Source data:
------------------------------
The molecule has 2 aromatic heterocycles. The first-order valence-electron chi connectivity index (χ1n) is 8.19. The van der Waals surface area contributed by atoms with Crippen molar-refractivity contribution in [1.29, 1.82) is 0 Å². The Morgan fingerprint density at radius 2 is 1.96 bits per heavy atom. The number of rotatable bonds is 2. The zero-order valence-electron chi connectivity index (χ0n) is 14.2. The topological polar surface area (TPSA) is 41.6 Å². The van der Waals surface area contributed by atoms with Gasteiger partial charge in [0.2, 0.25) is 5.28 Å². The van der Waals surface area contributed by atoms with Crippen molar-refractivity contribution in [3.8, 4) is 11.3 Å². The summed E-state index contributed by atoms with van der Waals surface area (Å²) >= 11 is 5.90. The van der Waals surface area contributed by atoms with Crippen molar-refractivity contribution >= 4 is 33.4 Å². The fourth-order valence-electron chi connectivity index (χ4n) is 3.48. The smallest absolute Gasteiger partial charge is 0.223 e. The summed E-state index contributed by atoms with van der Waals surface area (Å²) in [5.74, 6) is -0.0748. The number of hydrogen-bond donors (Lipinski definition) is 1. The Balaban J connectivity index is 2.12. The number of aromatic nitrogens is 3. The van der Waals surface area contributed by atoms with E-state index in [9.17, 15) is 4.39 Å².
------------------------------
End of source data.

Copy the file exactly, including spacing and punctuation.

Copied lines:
The molecule has 2 aromatic heterocycles. The first-order valence-electron chi connectivity index (χ1n) is 8.19. The van der Waals surface area contributed by atoms with Crippen molar-refractivity contribution in [1.29, 1.82) is 0 Å². The Morgan fingerprint density at radius 2 is 1.96 bits per heavy atom. The number of rotatable bonds is 2. The zero-order valence-electron chi connectivity index (χ0n) is 14.2. The topological polar surface area (TPSA) is 41.6 Å². The van der Waals surface area contributed by atoms with Gasteiger partial charge in [0.2, 0.25) is 5.28 Å². The van der Waals surface area contributed by atoms with Crippen molar-refractivity contribution in [3.8, 4) is 11.3 Å². The summed E-state index contributed by atoms with van der Waals surface area (Å²) >= 11 is 5.90. The van der Waals surface area contributed by atoms with Crippen molar-refractivity contribution >= 4 is 33.4 Å². The fourth-order valence-electron chi connectivity index (χ4n) is 3.48. The smallest absolute Gasteiger partial charge is 0.223 e. The summed E-state index contributed by atoms with van der Waals surface area (Å²) in [5.74, 6) is -0.0748. The number of hydrogen-bond donors (Lipinski definition) is 1. The Balaban J connectivity index is 2.12. The number of aromatic nitrogens is 3. The van der Waals surface area contributed by atoms with E-state index in [9.17, 15) is 4.39 Å².